Overall, substance use in New York is comparable to or slightly higher than national averages.
The percentage of adults struggling with an alcohol use disorder in New York was nearly equivalent to the national average: 6.4 percent of adults in New York and 6.1 percent of adults nationally. In past years, however, the percentage of people with alcohol use disorders in New York has equaled the national average or been within one-tenth of a percent above or below the national average.
In response to the increasing rates of drug overdoses, most of which are related to opioid misuse, throughout the state of New York, New York State’s Opioid Overdose Prevention Program was established in 2006.
The program aims to expand access to the emergency medication naloxone, which can reverse the effects of an opioid overdose. If administered in time, naloxone can prevent an overdose from becoming fatal and stabilize the victim until further medical help arrives.
An April 2006 law took effect in New York state making it legal for non-medical responders to administer naloxone to someone experiencing an opioid overdose. This means that friends or family members of an individual at risk for an opioid overdose can keep a supply of naloxone at home to administer in case of an emergency.
While the emergency administration of naloxone does not address the root of substance abuse that is driving the opioid overdose epidemic, it can play a significant role in slowing the trend of fatal overdoses.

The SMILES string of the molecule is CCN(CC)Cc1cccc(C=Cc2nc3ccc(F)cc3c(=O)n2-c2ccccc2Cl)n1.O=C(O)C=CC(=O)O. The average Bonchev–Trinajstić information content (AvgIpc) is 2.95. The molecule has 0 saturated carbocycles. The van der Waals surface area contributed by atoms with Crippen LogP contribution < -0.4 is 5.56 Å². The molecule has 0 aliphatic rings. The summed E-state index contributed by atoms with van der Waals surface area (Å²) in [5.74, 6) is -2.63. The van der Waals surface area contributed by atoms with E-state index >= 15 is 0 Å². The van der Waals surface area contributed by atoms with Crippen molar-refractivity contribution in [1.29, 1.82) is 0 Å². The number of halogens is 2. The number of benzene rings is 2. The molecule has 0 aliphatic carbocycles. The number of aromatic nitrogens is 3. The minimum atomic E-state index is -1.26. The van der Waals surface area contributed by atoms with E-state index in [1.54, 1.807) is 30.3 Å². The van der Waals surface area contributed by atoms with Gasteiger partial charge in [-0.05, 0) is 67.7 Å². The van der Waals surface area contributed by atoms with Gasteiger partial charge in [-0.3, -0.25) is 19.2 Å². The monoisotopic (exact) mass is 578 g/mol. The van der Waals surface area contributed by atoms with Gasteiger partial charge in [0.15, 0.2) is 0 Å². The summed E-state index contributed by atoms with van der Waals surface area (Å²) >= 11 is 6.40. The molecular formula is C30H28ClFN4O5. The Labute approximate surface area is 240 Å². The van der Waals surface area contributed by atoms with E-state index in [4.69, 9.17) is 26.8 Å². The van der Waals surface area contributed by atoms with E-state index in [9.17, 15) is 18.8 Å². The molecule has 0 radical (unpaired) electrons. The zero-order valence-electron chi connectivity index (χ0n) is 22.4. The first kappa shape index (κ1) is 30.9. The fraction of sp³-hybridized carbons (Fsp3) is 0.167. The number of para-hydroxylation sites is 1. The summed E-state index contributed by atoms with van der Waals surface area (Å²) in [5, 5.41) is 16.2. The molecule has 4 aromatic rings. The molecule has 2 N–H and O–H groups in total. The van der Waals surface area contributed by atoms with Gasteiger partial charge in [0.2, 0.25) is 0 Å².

As more and more cases of fatal overdoses are being linked to the unintentional consumption of dangerous substances, such as fentanyl, naloxone is an effective form of short-term intervention that has already saved thousands of lives in New York and across the country.
According to data collected by SAMHSA, many people seeking treatment for substance use disorders in New York are receiving treatment for multiple addictions.
In 2015, 48.9 percent of people enrolled in an addiction treatment program was being treated for both a drug and alcohol use disorder, while 37.8 percent of people sought treatment for a drug problem only, and 13.3 percent of people received treatment for an alcohol problem only.
Data was also collected on the number of individuals enrolled in opioid treatment programs.
In 2011, over 37,700 people received medication-assisted therapy with methadone. This number decreased to just over 35,500 people receiving methadone treatment in 2015. The number of people receiving buprenorphine treatment, however, increased from 3,343 people in 2011 to 6,394 people in 2015.
This addiction treatment trend could be an indicator of people using expanded treatment services that were made available in response to the opioid overdose epidemic.
If you are interested in accessing addiction treatment services in New York, there are many resources to assist you in your search. Specialized services are available throughout the state offering treatment for: